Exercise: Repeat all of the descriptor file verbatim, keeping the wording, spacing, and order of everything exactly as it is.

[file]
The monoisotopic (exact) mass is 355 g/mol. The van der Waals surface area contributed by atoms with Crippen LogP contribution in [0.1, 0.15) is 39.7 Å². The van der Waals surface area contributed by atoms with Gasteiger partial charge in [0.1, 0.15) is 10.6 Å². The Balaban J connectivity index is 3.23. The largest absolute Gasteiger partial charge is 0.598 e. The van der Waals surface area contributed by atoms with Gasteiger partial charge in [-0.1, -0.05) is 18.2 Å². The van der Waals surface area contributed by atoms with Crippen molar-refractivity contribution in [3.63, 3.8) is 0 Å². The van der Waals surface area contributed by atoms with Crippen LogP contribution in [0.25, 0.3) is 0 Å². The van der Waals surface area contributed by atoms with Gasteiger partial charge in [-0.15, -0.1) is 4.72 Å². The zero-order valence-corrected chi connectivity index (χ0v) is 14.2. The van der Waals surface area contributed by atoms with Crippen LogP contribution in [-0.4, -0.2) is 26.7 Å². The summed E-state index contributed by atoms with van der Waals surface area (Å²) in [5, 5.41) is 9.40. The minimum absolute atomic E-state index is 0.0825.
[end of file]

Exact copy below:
The monoisotopic (exact) mass is 355 g/mol. The van der Waals surface area contributed by atoms with Crippen LogP contribution in [0.1, 0.15) is 39.7 Å². The van der Waals surface area contributed by atoms with Gasteiger partial charge in [0.1, 0.15) is 10.6 Å². The Balaban J connectivity index is 3.23. The largest absolute Gasteiger partial charge is 0.598 e. The van der Waals surface area contributed by atoms with Gasteiger partial charge in [-0.1, -0.05) is 18.2 Å². The van der Waals surface area contributed by atoms with Crippen molar-refractivity contribution in [3.63, 3.8) is 0 Å². The van der Waals surface area contributed by atoms with Crippen LogP contribution in [0.25, 0.3) is 0 Å². The van der Waals surface area contributed by atoms with Gasteiger partial charge in [-0.15, -0.1) is 4.72 Å². The zero-order valence-corrected chi connectivity index (χ0v) is 14.2. The van der Waals surface area contributed by atoms with Crippen LogP contribution in [-0.4, -0.2) is 26.7 Å². The summed E-state index contributed by atoms with van der Waals surface area (Å²) in [5, 5.41) is 9.40. The minimum absolute atomic E-state index is 0.0825.